I was looking at some recipes this morning in an email I get every day. It has lots of good recipes in it, and whether I ever make them or not, I like to read them. But today I got to wondering about something and I'll see if anyone can get me straight on my conundrum.
What is the difference in soup and stew? Is there a particular ingredient that is in one that isn't in the other? Does the stew have to do with the way the meat is cut? Or is it that there are certain veggies that is 'allowed' in one and a 'no no' in the other?
When I make beef stew for example, I use stew meat that I buy at the store cut into chunks, or I buy a cheap cut of beef and cut it up myself. I usually add onion, potatoes, tomato juice and some salt and pepper. But if I make the same thing except I use ground beef that I brown in the place of the chunks, we call it beef soup. I also usually add corn and carrots to the beef soup. Is that what makes it different?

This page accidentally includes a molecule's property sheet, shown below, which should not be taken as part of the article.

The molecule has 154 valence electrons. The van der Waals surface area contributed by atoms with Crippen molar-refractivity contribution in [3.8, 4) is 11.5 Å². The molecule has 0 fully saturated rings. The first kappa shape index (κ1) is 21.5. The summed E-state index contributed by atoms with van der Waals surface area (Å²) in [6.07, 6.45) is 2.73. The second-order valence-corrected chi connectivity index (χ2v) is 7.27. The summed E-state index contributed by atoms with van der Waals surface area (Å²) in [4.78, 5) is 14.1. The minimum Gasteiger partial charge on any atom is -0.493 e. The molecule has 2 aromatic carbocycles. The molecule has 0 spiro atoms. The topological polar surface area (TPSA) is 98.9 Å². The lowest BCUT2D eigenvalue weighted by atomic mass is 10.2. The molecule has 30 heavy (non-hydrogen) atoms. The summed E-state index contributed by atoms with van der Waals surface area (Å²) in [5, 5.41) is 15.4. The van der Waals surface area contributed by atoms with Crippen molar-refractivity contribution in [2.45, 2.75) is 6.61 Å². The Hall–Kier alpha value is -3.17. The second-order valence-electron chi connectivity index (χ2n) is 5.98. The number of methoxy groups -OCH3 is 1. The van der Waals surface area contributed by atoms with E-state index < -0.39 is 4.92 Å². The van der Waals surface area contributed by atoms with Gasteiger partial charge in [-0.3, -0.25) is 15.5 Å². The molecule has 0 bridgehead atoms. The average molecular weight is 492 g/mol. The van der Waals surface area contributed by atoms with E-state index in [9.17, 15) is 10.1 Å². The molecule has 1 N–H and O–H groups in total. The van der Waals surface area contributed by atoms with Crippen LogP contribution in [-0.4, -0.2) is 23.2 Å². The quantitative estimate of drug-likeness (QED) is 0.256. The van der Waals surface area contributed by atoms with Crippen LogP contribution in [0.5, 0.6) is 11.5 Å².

Oh, and I just had another thought. How does chowder, goulash and gumbo come into this mix. I've always been told that gumbo must have okra in it to be called gumbo, so that makes a little sense as to why it's called something else.
You know the saying,'you can't tell the players without a program'? Well, I'm beginning to think the same about cooking.
And Tipper at Blind Pig and the Acorn was right when she said people thought polenta was a gourmet dish, when it was basically what sustained a lot of people who had very little else to eat.
Have you made your Thanksgiving plans yet? What about a menu? What dish is your speciality that you always make for special occasions?
Hope you are having a great Tuesday. Pray for our country(we saw a group from the 875th leave for Afghanistan this morning). Love one another.